The article in "Over The Ozarks" by Annabelle Whobrey telling about her playhouse when she was a girl brought back many memories of the time I was a little girl and had a playhouse.
Little girls today do not have them like we used to. I'll never forget the time my father built me one, using rocks and building them up like a wall. He made two rooms and I felt like a queen in her castle! I had broken dishes for my kitchen and a little cupboard made of shingles. Father made me a little table with legs and my pots and pans were various sized tin cans.
I, too, had imaginary people who came to visit. I would talk to them (and for them) while we had our tea.
I live not far from my old home place. I go there sometimes and just sit, remembering. I look for the places where I had my playhouse. Sometimes I find pieces of the broken dishes I had.
My dear cousin and I grew up together and had many happy times playing in the playhouse with our dolls and sewing for them. We would meet at our grandmother's house and always had our dolls with us. In the summer we liked to make hats of hollyhock leaves. We used thorn needles or sticks to put them together. Then we would add pretty garden flowers and "dress up" in our mothers' dresses and pretend we were real ladies.
My cousin kept her dolls but I gave mine to a sister. We had china dolls, rag dolls and wax ones. I have collected dolls over the years and now have quite a collection.
Once upon a time, when I was about six years old, I buried a china head doll on our lawn. It would be a thrill for me to find the place and dig it up now. I'm sure I would find the head, arms and legs ... if I could just remember the exact burial spot!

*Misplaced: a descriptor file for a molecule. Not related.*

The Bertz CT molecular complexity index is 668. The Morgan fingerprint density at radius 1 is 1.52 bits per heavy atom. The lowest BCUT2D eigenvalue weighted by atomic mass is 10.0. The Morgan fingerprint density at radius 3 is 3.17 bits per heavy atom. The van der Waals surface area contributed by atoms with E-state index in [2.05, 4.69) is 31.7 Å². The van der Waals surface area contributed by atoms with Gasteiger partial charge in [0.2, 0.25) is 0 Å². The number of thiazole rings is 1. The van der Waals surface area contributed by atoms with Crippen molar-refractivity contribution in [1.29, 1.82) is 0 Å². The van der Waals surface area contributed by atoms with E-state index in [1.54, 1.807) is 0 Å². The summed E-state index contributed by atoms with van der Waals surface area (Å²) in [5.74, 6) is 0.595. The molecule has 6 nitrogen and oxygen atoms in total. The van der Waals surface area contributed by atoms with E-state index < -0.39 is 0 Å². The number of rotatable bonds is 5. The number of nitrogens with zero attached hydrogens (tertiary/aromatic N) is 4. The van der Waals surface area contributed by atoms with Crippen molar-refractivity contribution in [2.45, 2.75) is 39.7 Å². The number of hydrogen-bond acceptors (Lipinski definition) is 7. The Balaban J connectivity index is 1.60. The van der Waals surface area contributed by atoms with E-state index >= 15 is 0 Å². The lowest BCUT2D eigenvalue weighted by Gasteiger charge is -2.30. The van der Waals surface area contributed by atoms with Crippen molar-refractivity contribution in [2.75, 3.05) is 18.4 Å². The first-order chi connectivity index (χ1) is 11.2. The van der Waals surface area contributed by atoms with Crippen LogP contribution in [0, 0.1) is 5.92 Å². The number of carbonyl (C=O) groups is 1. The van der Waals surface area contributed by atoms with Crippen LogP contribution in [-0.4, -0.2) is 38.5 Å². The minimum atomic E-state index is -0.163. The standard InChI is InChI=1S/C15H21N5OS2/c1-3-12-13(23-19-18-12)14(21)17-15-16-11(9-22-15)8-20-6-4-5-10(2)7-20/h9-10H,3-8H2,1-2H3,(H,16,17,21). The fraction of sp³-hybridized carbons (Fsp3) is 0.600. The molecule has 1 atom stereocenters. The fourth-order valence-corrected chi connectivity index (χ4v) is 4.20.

I also wish I had my little store-bought dishes. I usually got a set at Christmastime. I loved those dishes so much and set many a table for my dolls' tea parties with them.
I visit the old home place sometimes and it tugs at my heartstrings to see familiar places. I gaze upon the trees my father planted. They are large now. It makes me feel ancient sometimes by remembering when we children got unruly, mama would make us go out and "hug the tree." It was so humiliating when people went past.
Sometimes mama made us crawl under the bed until we would promise to be good and mind her. We never talked back to our parents. They were good Christians and took us to Sunday School and church. Father always returned thanks at the table. To this day it doesn't seem right to eat until the blessing is said.
Oh, if the young people of today who rebel and do not obey their parents could have the love and discipline of our day, how different some would be! I think parents lose so much when they don't take loving interest in their children. We have many young people who love the things that are good and decent but we have many who don't.
Parents should keep in mind they are building their children's memories of their childhood ... and, in the near future, when they speak of their childhood, what will they remember?
July 24, 1971